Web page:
mardi 9 juin 2009

Finisterre - End of the Voyage

We have been so incredibly lucky on this trip. As an example, we have had a total of less than one day's rain during the 31 days we walked, but it has been raining most of the time snce Saturday. We could have been walking soaked for several days.

Yesterday, we went to Finisterre (literally end of the earth) with Pierre and Lawrence. The 100km trip took 3 hours by bus each way along the coast, and as Nadine and I both tend to get motion sickness, it was not always pleasant. It rained most of the way there, and I did wonder why we were going. However, again, being incredibly lucky, the rain stopped while we were there, and we were able to walk the 2.5 km to the lighthouse and back. The wind was something else; it could almost knock you off your feet so no one was burning anything. We tied our items to the pole along with everyone else. It truly felt like the end of the camino, more than did the arrival in Santiago, and in the end we were vey glad we came, even though 6 hours by bus was more tiring than 6 hours of walkng with our backpacks. In the town of Finisterre, we stopped in a small museum, where a very enthusiastic guide spent one hour explaining to us about fishing and the 'Coast of Death'. He later told us he was the poet referred to on one of the exhibits.

Today, we are doing last minute errands before leaving for Paris. We are both looking forward to going home. Apart from the loss of a couple of toe nails on my pasrt, we have not suffered any injuries. Again, we have been very lucky. The modern Camino is safer than in medieval times, but it is no walk in the park. Three people died crossing the Pyrenees at the end of April when they got lost in the fog, and suffered hypothermia. We saw a few markers along the way of people who died in the past few years while making the trip. We heard of at least 2 attempted rapes in the past few weeks. People we met suffered sunstroke, as well as various injuries. Bedbugs have been a problem the past few years, but we did not encounter any.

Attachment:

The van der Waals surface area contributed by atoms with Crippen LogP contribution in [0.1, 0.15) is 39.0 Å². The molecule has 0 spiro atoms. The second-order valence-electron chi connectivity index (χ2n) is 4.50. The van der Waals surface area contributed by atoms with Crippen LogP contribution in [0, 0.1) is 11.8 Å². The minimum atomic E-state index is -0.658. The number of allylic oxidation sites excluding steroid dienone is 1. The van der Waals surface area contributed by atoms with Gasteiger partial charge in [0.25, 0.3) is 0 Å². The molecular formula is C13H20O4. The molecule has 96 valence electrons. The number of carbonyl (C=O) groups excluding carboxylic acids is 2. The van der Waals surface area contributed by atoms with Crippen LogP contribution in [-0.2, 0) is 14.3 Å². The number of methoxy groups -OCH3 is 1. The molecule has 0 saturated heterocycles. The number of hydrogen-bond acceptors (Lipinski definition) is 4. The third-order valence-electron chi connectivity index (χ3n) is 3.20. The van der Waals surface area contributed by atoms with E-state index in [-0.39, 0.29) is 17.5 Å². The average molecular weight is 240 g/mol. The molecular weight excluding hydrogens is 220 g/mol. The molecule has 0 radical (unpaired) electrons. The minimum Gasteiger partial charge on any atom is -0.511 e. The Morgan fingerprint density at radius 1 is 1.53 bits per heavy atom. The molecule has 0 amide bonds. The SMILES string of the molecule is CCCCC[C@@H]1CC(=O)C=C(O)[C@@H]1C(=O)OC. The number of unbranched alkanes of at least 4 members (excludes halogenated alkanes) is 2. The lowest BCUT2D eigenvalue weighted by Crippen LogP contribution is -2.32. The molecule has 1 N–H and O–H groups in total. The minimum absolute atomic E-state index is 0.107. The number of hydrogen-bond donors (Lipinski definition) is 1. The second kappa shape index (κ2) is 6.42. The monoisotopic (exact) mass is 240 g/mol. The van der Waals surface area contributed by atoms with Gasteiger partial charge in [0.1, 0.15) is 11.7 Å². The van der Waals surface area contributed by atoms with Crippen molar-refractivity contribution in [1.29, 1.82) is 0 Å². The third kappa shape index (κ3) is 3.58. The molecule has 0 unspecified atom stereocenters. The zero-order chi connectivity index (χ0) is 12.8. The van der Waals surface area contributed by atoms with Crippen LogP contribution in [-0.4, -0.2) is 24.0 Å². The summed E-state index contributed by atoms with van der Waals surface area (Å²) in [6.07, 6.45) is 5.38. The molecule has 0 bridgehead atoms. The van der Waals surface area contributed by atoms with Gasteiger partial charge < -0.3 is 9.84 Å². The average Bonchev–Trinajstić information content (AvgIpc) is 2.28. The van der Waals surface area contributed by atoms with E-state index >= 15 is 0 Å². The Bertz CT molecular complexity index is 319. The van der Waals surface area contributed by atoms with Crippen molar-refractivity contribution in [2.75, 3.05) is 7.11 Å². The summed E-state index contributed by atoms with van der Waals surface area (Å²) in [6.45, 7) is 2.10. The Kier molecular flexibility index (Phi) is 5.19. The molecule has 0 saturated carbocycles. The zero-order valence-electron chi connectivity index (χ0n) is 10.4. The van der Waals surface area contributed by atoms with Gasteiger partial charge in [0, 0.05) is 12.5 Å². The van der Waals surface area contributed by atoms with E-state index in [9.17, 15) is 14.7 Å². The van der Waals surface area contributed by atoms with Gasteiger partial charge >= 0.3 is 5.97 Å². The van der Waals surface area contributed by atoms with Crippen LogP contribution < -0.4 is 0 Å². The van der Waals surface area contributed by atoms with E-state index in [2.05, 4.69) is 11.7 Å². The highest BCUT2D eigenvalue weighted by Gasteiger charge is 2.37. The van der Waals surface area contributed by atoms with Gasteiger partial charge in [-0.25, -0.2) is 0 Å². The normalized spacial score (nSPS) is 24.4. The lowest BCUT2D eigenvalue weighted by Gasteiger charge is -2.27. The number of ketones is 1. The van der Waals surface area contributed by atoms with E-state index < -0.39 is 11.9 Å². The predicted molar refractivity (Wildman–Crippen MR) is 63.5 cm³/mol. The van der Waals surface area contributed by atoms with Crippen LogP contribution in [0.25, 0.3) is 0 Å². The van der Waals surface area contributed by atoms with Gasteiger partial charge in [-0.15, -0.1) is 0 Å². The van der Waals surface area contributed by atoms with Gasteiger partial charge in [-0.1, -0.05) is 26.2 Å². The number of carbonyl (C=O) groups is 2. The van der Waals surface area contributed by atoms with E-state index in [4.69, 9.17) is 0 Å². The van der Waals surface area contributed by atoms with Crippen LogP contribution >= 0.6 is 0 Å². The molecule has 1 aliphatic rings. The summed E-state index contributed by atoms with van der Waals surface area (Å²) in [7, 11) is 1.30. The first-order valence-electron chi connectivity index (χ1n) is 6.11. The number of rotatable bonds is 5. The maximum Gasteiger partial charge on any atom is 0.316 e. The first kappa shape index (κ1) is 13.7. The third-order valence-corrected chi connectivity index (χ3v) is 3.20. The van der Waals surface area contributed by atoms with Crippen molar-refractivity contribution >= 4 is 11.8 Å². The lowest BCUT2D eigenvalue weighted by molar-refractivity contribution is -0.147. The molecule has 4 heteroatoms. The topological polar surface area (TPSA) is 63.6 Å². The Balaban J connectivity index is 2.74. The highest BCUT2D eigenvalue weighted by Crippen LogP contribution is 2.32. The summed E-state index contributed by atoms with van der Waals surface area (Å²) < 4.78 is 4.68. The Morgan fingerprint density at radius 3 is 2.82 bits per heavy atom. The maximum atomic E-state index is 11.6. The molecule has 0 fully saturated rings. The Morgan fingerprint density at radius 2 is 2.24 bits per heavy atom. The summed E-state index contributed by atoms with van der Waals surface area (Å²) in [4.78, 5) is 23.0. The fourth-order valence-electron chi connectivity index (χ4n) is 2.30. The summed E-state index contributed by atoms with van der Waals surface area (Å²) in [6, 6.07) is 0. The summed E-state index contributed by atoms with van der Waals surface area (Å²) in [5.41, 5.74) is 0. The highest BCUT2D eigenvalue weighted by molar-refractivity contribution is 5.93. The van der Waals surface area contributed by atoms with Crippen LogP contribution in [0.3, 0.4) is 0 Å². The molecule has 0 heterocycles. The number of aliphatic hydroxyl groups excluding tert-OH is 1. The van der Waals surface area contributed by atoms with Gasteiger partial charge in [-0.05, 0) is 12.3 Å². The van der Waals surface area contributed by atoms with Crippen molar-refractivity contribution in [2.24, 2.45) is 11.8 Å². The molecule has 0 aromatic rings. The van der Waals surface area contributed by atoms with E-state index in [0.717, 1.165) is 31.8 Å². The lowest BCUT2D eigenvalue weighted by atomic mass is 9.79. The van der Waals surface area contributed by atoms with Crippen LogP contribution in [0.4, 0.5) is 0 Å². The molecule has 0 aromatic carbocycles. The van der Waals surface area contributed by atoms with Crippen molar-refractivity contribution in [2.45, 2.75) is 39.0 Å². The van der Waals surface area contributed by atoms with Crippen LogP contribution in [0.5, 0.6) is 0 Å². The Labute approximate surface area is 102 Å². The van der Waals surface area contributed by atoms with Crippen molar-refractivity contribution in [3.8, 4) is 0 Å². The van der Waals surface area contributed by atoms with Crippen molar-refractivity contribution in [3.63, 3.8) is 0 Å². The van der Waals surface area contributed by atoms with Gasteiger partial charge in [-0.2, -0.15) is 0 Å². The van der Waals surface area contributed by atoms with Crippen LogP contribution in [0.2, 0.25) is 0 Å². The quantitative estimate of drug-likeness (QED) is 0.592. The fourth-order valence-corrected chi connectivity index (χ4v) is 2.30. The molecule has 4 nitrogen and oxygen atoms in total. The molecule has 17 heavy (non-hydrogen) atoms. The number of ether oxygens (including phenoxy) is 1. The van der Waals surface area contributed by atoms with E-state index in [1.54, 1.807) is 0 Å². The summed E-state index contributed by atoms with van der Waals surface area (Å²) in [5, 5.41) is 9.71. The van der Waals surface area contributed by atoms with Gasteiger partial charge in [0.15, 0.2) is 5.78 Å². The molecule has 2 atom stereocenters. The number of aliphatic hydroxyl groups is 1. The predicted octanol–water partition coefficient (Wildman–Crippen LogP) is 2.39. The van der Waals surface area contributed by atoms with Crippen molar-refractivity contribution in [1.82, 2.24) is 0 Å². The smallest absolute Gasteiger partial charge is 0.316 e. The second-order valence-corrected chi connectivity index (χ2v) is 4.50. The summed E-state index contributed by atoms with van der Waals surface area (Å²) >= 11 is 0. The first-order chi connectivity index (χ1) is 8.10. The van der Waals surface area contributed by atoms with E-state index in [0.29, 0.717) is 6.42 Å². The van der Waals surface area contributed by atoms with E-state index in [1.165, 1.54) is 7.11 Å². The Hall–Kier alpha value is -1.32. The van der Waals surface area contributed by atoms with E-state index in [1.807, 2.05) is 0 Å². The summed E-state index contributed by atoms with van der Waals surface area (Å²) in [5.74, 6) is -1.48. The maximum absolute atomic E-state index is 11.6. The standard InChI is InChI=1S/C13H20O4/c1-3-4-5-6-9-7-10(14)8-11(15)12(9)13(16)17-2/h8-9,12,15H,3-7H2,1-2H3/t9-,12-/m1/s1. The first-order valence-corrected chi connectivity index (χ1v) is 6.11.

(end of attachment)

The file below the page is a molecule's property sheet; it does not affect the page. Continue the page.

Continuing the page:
The Camino is an interesting experience. In some ways, it is a microcosm of everyday life, but in some ways it is very different. Some people become 'Camino junkies' - we heard of one person who did it 11 times - they enjoy the camaraderie and the wonderful feeling of being with people from all over the world, in a setting where who you are and what you do is irrelevant. Others feel that the Camino is something you do once in your lifetime. I incline more towards the latter, although I do hope to take long walking trips again.

For me, the highlights of the trip, or those that come to mind at the moment, there were so many, include:

- the pleasure of walking beside Nadine in companiable silence
- communal meals
- the nuns in Carrion de los Condes who, with guitar and recorder accompaniment, led us in a Camino version of Beethoven's 'Ode to Joy' before bedtime
- storks and stork nests; poppies; the sound of cuckoos; snails on teh road; roosters crowing; the smell of eucalyptus;
- the mists of Galicia
- the Cathedral at Burgos; the small church in Fromista; the monastery at Samos
- Cafe con leche and Rioja wine
- celebrating Queen Victoria's birthday in Mansilla de los Mulas
- The Japanese man at the Melide albergue who made us paper cranes
- locals, particularly old people, smiling and wishing us 'buen camino' or 'buen viaje'
- albergues (the good ones)
- meeting people from all over the world; seeing people again after being separated for several days
- sunset in O Cebreiro
- walking in the early morning as the sun is rising

and I could go on and on. I have just read Nadine's last post. I have learned a lot about my youngest daughter on this journey, so I suppose it shouldn't surprise my that she wrote in it things she didn't tell me. I realized that Nadine and I are more alike than I had thought; we may have different interests, but our personalities are not that different. It has been a pleasure and a privilege to share this journey with her. J't'aime, Dine-Bine.

This is my last post. Looking forward to seeing you all,


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